Eglin F-35As Cleared for Flight

The Air Force’s F-35A Joint Strike Fighter training jets that have been sitting on the tarmac at Eglin Air Force Base, Fla., — home of the F-35 schoolhouse — have finally been cleared to fly.

Now, this doesn’t mean that student pilots will be strapping on the A-model jets later in the week. The Eglin jets face months of test flights to make sure that the small fleet can actually perform the training mission before any student pilots can get behind the controls. Click here to read a post I wrote last week over at DoDBuzz on this topic.

The pic above shows Eglins first F-35A arriving at the base from the JSF factory in Texas last summer. The planes have been sitting on the ground since arrival while the waited for their Military Flight Release (the green light to begin flight ops).

Here’s the Air Force’s press release announcing that the jets have been cleared for flight:

WRIGHT-PATTERSON AIR FORCE BASE, Ohio – Officials at the Aeronautical Systems Center here issued a Military Flight Release today that will allow the F-35A Lightning II fighter to begin initial operations at Eglin AFB, Fla.

This decision was reached after an airworthiness board conducted an assessment that evaluated potential risks and the corresponding mitigation actions to conduct unmonitored flights. Flying the Air Force variant of the Joint Strike Fighter will increase pilot and maintainer familiarity with the aircraft, exercise the logistics infrastructure and continue to develop aircraft maturity.  These initial F-35A flights will be limited, scripted, conducted within the restrictions and stipulations of the MFR and flown by qualified pilots, officials said.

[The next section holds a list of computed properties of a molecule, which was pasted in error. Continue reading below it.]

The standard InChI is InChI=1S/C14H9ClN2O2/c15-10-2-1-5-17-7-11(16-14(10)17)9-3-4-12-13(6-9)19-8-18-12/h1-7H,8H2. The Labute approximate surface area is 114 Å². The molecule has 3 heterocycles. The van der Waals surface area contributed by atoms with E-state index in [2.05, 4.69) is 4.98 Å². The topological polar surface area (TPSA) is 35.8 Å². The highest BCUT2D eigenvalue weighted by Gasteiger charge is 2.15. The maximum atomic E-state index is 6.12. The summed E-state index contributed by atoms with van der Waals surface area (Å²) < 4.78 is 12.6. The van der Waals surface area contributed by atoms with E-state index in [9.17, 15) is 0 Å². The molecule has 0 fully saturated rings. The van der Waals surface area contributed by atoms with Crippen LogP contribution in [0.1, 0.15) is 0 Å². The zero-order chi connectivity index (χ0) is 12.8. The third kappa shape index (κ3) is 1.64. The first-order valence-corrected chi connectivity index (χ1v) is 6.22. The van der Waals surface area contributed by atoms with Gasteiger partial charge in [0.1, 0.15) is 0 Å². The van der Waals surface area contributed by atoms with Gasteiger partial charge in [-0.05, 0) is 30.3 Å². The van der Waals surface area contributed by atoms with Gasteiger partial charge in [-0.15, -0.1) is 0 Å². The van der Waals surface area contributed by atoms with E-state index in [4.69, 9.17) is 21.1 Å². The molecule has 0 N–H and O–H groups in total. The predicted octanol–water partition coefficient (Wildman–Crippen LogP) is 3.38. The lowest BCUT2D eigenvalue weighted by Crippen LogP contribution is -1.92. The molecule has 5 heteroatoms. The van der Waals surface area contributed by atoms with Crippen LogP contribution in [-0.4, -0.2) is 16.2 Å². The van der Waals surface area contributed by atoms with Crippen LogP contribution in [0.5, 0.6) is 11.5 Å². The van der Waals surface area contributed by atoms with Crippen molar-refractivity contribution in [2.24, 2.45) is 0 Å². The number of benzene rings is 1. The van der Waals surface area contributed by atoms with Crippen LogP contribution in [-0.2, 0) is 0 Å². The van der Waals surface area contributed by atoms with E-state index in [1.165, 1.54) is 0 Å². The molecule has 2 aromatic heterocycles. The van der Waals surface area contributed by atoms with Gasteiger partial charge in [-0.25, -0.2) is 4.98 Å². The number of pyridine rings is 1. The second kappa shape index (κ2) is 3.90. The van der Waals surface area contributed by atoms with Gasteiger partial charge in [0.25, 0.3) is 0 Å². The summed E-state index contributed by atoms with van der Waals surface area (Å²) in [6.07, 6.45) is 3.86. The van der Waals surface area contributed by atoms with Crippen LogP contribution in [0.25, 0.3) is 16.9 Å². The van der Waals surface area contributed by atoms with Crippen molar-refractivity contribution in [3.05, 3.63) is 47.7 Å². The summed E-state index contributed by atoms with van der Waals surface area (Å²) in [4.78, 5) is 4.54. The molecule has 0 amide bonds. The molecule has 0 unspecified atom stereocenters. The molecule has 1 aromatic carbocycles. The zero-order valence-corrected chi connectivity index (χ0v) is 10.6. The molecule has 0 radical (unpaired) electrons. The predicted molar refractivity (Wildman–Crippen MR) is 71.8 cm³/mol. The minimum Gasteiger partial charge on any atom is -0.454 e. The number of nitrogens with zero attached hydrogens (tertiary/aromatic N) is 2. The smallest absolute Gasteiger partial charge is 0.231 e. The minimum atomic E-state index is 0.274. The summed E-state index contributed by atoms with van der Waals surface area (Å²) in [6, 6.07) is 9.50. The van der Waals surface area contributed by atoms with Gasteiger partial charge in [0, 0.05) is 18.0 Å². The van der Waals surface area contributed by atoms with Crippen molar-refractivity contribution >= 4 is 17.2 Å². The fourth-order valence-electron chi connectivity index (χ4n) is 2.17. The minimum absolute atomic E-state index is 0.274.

“The Air Force, Joint Strike Fighter Program Office and other stakeholders have painstakingly followed established risk acceptance and mitigation processes to ensure the F-35A is ready.  This is an important step for the F-35A and we are confident the team has diligently balanced the scope of initial operations with system maturity,” said General Donald Hoffman, commander of Air Force Materiel Command, the parent organization of ASC.

The assessment was conducted with airworthiness engineering subject matter experts within ASC and was fully coordinated with the F-35 joint Strike Fighter Program Office, Air Education and Training Command, and other expert participants.  The Air Force is confident the aircraft is ready to fly in a safe and efficient manner, Hoffman said.

  • itfunk